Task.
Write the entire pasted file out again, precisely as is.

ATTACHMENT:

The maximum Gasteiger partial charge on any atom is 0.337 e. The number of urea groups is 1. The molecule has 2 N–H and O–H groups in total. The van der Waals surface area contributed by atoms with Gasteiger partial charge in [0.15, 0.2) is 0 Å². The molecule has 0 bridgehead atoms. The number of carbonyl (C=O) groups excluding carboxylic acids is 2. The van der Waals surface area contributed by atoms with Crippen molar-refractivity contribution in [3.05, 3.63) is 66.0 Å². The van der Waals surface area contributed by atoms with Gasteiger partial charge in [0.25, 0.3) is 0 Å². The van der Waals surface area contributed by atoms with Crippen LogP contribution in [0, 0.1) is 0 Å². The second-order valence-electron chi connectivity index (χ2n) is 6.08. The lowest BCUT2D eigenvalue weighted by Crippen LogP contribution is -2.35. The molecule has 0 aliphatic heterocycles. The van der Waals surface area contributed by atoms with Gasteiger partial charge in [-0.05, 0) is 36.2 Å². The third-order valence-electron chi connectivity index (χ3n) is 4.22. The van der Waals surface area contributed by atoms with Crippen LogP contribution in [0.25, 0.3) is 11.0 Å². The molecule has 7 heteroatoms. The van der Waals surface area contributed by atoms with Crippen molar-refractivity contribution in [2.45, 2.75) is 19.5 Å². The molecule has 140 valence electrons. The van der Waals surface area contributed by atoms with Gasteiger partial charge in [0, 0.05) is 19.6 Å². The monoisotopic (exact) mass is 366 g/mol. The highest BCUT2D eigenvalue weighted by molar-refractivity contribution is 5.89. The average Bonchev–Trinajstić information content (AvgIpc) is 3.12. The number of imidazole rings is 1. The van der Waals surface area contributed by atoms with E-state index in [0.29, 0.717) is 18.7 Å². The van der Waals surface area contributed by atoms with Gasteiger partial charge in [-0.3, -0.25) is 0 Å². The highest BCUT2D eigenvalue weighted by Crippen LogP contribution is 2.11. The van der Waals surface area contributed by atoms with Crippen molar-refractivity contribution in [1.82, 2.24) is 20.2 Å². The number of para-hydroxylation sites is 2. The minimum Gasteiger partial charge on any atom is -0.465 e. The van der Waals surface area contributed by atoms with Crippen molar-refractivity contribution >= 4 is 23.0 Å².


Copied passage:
The maximum Gasteiger partial charge on any atom is 0.337 e. The number of urea groups is 1. The molecule has 2 N–H and O–H groups in total. The van der Waals surface area contributed by atoms with Gasteiger partial charge in [0.15, 0.2) is 0 Å². The molecule has 0 bridgehead atoms. The number of carbonyl (C=O) groups excluding carboxylic acids is 2. The van der Waals surface area contributed by atoms with Crippen molar-refractivity contribution in [3.05, 3.63) is 66.0 Å². The van der Waals surface area contributed by atoms with Gasteiger partial charge in [0.25, 0.3) is 0 Å². The van der Waals surface area contributed by atoms with Crippen LogP contribution in [0, 0.1) is 0 Å². The second-order valence-electron chi connectivity index (χ2n) is 6.08. The lowest BCUT2D eigenvalue weighted by Crippen LogP contribution is -2.35. The molecule has 0 aliphatic heterocycles. The van der Waals surface area contributed by atoms with Gasteiger partial charge in [-0.05, 0) is 36.2 Å². The third-order valence-electron chi connectivity index (χ3n) is 4.22. The van der Waals surface area contributed by atoms with Crippen LogP contribution in [0.25, 0.3) is 11.0 Å². The molecule has 7 heteroatoms. The van der Waals surface area contributed by atoms with Crippen molar-refractivity contribution in [2.45, 2.75) is 19.5 Å². The molecule has 140 valence electrons. The van der Waals surface area contributed by atoms with Gasteiger partial charge in [0, 0.05) is 19.6 Å². The monoisotopic (exact) mass is 366 g/mol. The highest BCUT2D eigenvalue weighted by molar-refractivity contribution is 5.89. The average Bonchev–Trinajstić information content (AvgIpc) is 3.12. The number of imidazole rings is 1. The van der Waals surface area contributed by atoms with E-state index in [0.29, 0.717) is 18.7 Å². The van der Waals surface area contributed by atoms with Gasteiger partial charge in [-0.3, -0.25) is 0 Å². The highest BCUT2D eigenvalue weighted by Crippen LogP contribution is 2.11. The van der Waals surface area contributed by atoms with Crippen molar-refractivity contribution in [1.82, 2.24) is 20.2 Å². The number of para-hydroxylation sites is 2. The minimum Gasteiger partial charge on any atom is -0.465 e. The van der Waals surface area contributed by atoms with Crippen molar-refractivity contribution >= 4 is 23.0 Å².